Jojuin is known as its scenic beauty.Established in the Kamakura Period,the temple has a long and distinguishad history.
The site of the temple is a sacred place where Kukai(also known posthumously as Kobo Daishi)held the Goma and Kokuzo Gumonjiho rituals when he went on a pilgrimage in the Heian Period.The temple was founded by the third Hojo regent of the Kamakura shogunate, Hojo Yasutoki, who invited a high priest from Kyoto to pray for the prosperity of the Hojo family. Jojuin was also called “Yasutoki’s watchtower temple’’ as it was built on the top of a hill called Gokurakuji Kiridoshi and served as a citadel for the defense of Kamakura.
In 1333, when Nitta Yoshisada defeated the Kamakura government, a fierce battle took place here and the maim hall went up in flames. It was later moved to the nearby Nishigayatsu.
During the Muromachi Period, Kamakura continued to be the political center of the Kanto region and was ruled by the Kubo (a title equivalent to shogun ) of Kamakura.Jojuin was a high-ranking temple and its chief priest was invited to the court every year for New Year celebrations with Ashikaga Mochiuji, the fourth Kamakura Kubo.
During the Genroku Ere(1688-1703), the high-ranking monk Yuson built the temple at its present location.
The principal image of the temple is Fudo-Myo-oh, the God of Fire, also known as the god of matchmaking. Fudo-Myo-oh is an embodiment of Dainichi Nyorai and is known to cut off people’s worldly desires with the sword in its right hand, tie them up with the rope in its left hand, and purify them in the surrounding flames.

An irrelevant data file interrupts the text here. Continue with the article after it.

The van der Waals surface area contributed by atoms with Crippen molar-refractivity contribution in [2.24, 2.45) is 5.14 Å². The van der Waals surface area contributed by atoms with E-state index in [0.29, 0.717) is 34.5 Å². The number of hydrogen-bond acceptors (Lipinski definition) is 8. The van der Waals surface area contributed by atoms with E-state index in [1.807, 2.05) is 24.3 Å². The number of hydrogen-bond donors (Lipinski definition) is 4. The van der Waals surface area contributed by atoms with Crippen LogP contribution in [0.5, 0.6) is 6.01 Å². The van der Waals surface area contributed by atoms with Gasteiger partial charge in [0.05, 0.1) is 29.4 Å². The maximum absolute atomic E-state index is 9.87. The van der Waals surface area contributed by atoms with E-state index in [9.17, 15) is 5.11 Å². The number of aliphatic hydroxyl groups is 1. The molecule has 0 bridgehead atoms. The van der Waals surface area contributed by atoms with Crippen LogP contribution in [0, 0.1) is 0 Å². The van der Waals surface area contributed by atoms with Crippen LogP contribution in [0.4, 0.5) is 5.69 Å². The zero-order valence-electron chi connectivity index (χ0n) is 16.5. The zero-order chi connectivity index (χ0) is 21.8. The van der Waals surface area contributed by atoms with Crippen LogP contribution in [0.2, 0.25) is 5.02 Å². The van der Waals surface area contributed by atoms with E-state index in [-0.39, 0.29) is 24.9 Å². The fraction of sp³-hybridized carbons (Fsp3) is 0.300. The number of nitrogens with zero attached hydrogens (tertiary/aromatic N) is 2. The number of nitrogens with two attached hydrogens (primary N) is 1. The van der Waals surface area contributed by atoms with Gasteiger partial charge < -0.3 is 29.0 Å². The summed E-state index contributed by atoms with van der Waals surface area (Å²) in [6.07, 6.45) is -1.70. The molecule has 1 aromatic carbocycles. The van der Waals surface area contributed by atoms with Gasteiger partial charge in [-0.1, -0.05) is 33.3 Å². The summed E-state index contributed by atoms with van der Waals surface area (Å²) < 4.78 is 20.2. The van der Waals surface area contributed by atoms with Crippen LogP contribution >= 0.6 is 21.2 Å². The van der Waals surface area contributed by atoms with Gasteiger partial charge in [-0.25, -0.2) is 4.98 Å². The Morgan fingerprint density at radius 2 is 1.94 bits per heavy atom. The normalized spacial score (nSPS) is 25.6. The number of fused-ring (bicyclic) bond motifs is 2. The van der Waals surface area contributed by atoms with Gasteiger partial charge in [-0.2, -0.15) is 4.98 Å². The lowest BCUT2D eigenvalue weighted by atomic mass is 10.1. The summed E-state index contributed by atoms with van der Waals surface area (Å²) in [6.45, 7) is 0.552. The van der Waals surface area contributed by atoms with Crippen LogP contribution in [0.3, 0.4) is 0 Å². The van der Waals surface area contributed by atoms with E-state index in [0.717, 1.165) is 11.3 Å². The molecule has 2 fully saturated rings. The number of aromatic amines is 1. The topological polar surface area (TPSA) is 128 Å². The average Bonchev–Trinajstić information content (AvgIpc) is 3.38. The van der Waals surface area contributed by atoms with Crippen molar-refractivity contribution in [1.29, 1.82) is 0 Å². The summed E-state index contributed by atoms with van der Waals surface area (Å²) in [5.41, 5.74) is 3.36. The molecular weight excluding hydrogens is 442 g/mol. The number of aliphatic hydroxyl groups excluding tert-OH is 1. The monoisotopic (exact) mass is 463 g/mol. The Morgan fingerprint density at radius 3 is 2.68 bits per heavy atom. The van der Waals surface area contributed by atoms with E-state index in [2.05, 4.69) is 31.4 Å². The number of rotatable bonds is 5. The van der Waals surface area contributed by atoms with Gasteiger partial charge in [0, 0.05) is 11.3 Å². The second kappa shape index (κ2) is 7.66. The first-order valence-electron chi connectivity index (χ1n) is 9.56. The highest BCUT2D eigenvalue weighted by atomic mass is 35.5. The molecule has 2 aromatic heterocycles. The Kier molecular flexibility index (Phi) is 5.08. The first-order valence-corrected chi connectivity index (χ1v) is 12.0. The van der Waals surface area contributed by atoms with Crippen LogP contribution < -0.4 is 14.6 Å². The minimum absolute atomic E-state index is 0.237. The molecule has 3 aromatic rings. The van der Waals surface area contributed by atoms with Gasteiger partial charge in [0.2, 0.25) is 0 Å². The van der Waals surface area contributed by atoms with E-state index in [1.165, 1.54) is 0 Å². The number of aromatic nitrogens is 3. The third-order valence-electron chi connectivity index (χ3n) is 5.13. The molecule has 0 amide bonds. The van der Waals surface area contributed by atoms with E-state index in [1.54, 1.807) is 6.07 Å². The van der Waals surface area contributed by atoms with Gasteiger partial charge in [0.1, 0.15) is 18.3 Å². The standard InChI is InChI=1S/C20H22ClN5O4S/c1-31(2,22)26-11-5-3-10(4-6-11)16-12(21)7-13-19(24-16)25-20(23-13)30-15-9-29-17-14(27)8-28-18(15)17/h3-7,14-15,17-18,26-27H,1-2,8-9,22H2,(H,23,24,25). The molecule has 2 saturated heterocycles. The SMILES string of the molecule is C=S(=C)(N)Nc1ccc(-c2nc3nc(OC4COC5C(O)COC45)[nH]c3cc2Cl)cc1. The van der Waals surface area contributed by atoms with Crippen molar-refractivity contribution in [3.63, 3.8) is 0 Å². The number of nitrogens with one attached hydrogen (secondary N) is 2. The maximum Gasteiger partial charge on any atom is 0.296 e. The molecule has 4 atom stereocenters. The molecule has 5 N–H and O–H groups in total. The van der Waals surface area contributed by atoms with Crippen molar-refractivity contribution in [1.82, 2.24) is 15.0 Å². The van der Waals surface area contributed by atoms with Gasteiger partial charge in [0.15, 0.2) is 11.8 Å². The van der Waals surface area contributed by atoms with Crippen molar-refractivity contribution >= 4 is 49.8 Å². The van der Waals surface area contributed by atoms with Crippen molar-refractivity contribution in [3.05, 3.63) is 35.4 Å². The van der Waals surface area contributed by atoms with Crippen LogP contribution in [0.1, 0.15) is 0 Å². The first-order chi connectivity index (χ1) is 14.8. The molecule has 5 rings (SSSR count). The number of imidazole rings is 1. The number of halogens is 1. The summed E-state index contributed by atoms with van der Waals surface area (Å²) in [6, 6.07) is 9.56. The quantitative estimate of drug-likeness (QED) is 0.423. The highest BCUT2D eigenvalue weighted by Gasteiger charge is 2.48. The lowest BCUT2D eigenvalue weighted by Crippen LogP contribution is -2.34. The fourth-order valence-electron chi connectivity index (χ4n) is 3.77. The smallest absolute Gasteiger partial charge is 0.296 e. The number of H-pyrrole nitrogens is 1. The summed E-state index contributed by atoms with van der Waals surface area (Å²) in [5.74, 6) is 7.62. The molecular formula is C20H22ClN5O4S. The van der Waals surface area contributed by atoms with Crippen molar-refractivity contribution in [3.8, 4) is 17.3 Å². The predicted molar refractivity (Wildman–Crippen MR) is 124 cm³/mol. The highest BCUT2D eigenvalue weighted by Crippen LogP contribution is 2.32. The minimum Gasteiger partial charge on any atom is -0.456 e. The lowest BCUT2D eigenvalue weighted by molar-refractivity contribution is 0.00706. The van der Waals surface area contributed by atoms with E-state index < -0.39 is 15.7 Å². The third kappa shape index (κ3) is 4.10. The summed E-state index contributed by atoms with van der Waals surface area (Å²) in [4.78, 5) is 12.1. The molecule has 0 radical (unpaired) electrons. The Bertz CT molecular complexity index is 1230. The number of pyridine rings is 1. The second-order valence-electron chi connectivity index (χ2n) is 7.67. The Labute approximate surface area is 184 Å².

Kokuzo-do is a small temple tended to by Jojuin and located near the legendary well known as Hoshizuki-no-I (Well of Stars), one of the ten famous wells in Kamakura. The official name is Myokyosan Seisenji. The principal image is Kokuzo Bosatsu, the Buddha of wisdom and happiness. It is said that the image was carved and enshrined by the monk Gyoki during the Nara Period. In the Kamakura Period, the shogun Minamoto no Yoritomo designated it a hibutsu or a closed Buddhist statue to be shown to the public only once every 35 years. Presently the statue is shown on the 13th of January, May, and September, and many worshippers gather for the ritual of Goma which is conducted in a grand scale.